ACT State of the Environment 2007
During the reporting period, the weather in the ACT was generally warmer and drier than the average (1961–90) with all indicators being consistent with this warming and drying trend.
At Canberra International Airport rainfall was above average in only one year (2005) while 2004, 2006 and 2007 were considerably drier than normal. This was also reflected in the number of rain days per year; 2006 recorded the third lowest number of rain days on record.
A continued increasing trend was evident over the reporting period in both mean daily maximum and minimum temperatures. The years 2004, 2005, 2006 and 2007 were consecutively the hottest years recorded in Canberra in terms of the mean daily temperature (average of mean daily maximum and minimum temperatures), with each exceeding the record of the previous year. However, the recorded temperatures in 2007 may be higher than would have been observed if the weather station had remained undisturbed. A car park built immediately adjacent to the weather station may be altering the temperature characteristics near the site, which poses problems for its continued use as a long-term climate station.
Significant weather-related events that affected the ACT during this period were:
- Bushfires burnt out 70% of the ACT in January 2003. Over 500 houses were destroyed, four people died, and Namadji National Park was burnt out.
- Severe thunderstorms following the fires, in February 2003, in the Brindabella Ranges caused silting of the ACT water storages which had ramifications on water quality and created the need to build a water filtration unit, at great expense.
- Recovery of flora after the bushfires, combined with three very dry years, had a major impact on inflows into ACT water storages and resulted in the government implementing Level 3 water restrictions in 2006.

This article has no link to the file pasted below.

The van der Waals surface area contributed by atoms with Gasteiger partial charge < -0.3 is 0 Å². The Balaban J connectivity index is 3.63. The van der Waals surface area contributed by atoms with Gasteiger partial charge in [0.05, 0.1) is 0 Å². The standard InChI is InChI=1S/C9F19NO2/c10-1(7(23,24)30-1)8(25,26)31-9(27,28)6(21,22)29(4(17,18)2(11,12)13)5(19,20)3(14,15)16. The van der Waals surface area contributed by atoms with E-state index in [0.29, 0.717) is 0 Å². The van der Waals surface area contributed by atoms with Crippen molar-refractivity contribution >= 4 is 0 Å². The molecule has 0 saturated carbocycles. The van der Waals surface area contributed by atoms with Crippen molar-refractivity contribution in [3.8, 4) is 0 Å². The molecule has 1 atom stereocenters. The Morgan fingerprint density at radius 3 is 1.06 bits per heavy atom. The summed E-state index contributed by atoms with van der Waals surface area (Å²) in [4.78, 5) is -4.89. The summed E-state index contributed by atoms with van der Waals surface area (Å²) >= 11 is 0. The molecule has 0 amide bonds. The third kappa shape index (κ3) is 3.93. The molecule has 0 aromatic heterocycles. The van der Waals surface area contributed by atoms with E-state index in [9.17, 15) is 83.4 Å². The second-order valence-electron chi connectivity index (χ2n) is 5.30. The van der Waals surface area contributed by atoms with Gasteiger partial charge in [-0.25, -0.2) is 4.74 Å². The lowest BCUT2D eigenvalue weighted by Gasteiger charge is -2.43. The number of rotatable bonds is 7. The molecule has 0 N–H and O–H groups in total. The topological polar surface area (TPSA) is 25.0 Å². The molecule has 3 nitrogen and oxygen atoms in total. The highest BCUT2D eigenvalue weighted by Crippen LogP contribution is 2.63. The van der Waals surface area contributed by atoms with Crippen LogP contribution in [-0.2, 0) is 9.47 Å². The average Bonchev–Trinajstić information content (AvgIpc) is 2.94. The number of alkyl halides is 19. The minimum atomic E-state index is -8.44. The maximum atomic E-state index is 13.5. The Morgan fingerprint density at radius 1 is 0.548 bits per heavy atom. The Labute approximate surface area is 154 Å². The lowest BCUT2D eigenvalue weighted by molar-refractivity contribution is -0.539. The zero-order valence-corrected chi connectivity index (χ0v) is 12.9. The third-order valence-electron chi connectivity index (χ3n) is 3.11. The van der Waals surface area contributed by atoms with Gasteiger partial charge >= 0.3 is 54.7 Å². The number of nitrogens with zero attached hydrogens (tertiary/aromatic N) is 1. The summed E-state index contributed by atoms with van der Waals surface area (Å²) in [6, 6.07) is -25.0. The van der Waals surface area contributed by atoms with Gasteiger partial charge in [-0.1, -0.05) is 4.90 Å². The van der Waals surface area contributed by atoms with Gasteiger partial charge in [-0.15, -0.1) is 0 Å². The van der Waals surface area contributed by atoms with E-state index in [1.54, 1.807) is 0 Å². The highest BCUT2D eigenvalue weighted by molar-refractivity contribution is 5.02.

- Severe thunderstorm activity increased across the Territory during summer 2006–07 (Table 2). In particular, the severe thunderstorm over the Australian National University and Canberra City on the evening of 27 February 2007 caused considerable damage as a result of the large amount of hail that fell.
|Annual rainfall (mm)||623.2||569.2||435.2||648.6||361.2||565.8|
|Mean daily maxT (°C)||19.5||20.2||21||21||21.7||21.2|
|Mean daily minT (°C)||6.5||7.3||7||7.2||7||8.3|
|Mean daily meanT (°C)||13||13.7||14||14.2||14.4||14.8|
|Mean daily sunshine||7.6||7.9||8.3||8.2||8.5*||8.1|
|Mean daily evaporation||4.6||4.6||5.0||4.8||5.4||4.9|
|Mean hourly wind run/day||8.2||8.6||8.0||7.6||8.0||7.7|
Source: Bureau of Meteorology
|Days 35°C or more||5||6||14*||12||13||8|
|Days 30°C or more||30||38||45||48||64*||54|
|No. strong wind days||26||35||39||25||32||31|
|No. rain days||105||115||84||109||69||102|
|Mean daily pressure||1016.7||1017.5||1016.6||1017.3||1019||1017.3|
Has development around Canberra International Airport adversely affected its use as a climate reference station?
Canberra International Airport is one of the observation sites the Bureau of Meteorology uses as a climate reference station to measure climate change across Australia. The site commenced operation in March 1939 and remained relatively unchanged until 2005.
Developments in 2005 included construction of a hangar to the northwest of the observation site and new buildings and a car park to the north and east of the site during 2006–07. The edge of the car park is now only meters from the eastern boundary of the observation site. The question that has arisen as a result of these developments is: How much do these developments affect the Bureau's ability to keep using this site as a long-term reference station?
The results of cross comparisons of daily maximum and minimum temperatures between the observation site at Canberra International Airport and the Tuggeranong Automatic Weather Station suggest there could be an effect at Canberra International Airport on maximum and minimum temperatures as a result of development adjacent to the site thus impacting on its continued use as a climate reference station. However, it should be noted that this study is based on only one full year after development was completed and more data is needed to confirm these trends.
While there are moves to relocate the observation site to where any effect from the car park is reduced, it is considered essential that there be at least a 12-month overlap of observations once the site has been moved to enable meaningful comparisons to be made between all sites.
On the evening of 27 February 2006, a severe thunderstorm passed over central Canberra. The resulting extreme hail that fell covered the streets, stripped leaves from trees and caused considerable damage to buildings and infrastructure, especially at the Australian National University where around 70 buildings were damaged and greenhouses were destroyed; and in Civic Centre where many retail outlets sustained damage and were closed for trading for an extended period. Figure 1 is the Bureau of Meteorology radar display indicating the severity of the storm.
Note: EDST = eastern daylight saving time; Source: Bureau of Meteorology
All data comes from the Bureau of Meteorology